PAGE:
Let The Food Trucks Roam


I want this truck to live at Queen & Ossington (but oh wait, that’s near a restaurant)

Well, let 125 licensed food trucks roam and set up shop as long as they are at least 50 metres from a restaurant, unless parked on private property or in a parking lot, 30 metres from a school, 25 metres from a sidewalk vendor and don’t exceed a maximum of two food trucks per pay-and-display city block (where they can’t stay for more than three hours).

I get that there needs to be rules and of course all food trucks should be licensed and regularly inspected but this whole thing seems unnecessarily complicated. Why only 125 licenses? This is a huge city, I feel like we could handle more. And 50 metres away from a restaurant? I guess there won’t be any food trucks in my neighbourhood anytime soon.

I’m happy that the rules have changed but I’m not thrilled with how it came to be. I cannot believe that it basically took two days worth of debate to sort out new food truck rules, rules that have been previously discussed for years. Seriously, how did it take until 2014 to figure all of this out? Why wasn’t this topic figured out like, oh five years ago? It’s not like food trucks are something new and exciting. Hell, they’re practically passé at this point.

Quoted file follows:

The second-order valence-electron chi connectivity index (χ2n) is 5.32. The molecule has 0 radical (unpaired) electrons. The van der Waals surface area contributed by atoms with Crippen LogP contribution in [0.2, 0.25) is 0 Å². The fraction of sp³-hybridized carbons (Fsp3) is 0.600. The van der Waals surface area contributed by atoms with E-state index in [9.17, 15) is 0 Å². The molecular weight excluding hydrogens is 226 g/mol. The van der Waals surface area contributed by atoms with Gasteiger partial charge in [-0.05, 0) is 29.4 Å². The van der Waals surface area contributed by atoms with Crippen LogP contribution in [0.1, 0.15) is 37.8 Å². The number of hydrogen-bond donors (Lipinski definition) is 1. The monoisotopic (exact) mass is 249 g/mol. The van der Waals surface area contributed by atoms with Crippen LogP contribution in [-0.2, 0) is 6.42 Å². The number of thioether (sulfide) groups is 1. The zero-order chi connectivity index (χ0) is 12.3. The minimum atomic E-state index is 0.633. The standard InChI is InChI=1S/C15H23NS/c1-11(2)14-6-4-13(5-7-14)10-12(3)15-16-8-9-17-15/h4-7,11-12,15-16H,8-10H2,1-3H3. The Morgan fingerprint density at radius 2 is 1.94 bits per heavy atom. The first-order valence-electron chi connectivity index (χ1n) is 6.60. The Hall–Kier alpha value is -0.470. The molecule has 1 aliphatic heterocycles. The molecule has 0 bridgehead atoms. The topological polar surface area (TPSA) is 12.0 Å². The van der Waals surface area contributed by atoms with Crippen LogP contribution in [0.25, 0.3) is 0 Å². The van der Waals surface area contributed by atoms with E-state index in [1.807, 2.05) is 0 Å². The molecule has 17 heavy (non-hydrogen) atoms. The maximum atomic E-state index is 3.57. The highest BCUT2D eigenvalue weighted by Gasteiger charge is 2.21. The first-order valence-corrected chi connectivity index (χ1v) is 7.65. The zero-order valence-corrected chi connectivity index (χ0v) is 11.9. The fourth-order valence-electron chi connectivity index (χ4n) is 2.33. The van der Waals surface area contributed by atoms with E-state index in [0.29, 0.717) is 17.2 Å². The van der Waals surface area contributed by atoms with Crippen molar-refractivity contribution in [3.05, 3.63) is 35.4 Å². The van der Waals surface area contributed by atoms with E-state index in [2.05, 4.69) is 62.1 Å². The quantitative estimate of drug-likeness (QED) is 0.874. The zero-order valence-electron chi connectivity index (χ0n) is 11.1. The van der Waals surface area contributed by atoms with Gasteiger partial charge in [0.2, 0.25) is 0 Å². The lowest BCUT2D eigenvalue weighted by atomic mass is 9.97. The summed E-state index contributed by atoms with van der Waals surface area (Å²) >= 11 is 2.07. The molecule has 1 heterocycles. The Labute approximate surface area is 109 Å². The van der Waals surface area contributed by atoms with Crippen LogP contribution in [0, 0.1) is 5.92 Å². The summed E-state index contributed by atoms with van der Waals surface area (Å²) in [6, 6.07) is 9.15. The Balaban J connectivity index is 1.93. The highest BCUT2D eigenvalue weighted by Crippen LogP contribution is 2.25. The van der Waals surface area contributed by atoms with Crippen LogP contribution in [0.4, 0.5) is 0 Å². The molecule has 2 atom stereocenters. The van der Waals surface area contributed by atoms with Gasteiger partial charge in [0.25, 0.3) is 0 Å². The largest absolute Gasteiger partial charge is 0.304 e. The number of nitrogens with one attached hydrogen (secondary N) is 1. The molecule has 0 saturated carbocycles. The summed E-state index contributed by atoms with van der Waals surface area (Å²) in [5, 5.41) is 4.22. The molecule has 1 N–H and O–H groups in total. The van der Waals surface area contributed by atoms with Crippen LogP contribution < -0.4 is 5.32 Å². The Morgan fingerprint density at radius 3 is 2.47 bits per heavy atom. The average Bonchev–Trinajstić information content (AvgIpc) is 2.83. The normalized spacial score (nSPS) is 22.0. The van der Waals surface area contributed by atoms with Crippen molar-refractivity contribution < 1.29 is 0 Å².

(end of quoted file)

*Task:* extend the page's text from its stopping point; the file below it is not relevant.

I love Toronto, I do, but it has a lot of issues and one of them is its tendency to avoid issues and then, when it finally does start to discuss them, get bogged down in studies, sub-committees and red tape (for other examples see tearing down the Gardiner, the waterfront and pretty much every major transit project).

Why does this happen? I blame a city councillor that’s mostly afraid to rock the boat. This means topics get avoided and solutions are often wishy-washy and weak. No one wants to take a stand and so nothing gets done.

I love fish tacos from Buster’s Sea Cove

This stagnation of city councillor is one of the reasons why we have Rob Ford. While I don’t like most of his views he does have them and he’s not afraid to fight for his pet issues. People like that and the fact that Ford takes a stand gives him easy campaigning material.

Ford was one of the many councilors who supported loosening Toronto’s food truck rules, a move that means that Robbie and I agree on at least one thing. Does that make me feel a bit yucky? No, not at all because opening up the city’s food truck rules was undeniably the right thing to do and the fact that Rob Ford even realizes that just confirms my belief that these rules should have been changed a long time ago.


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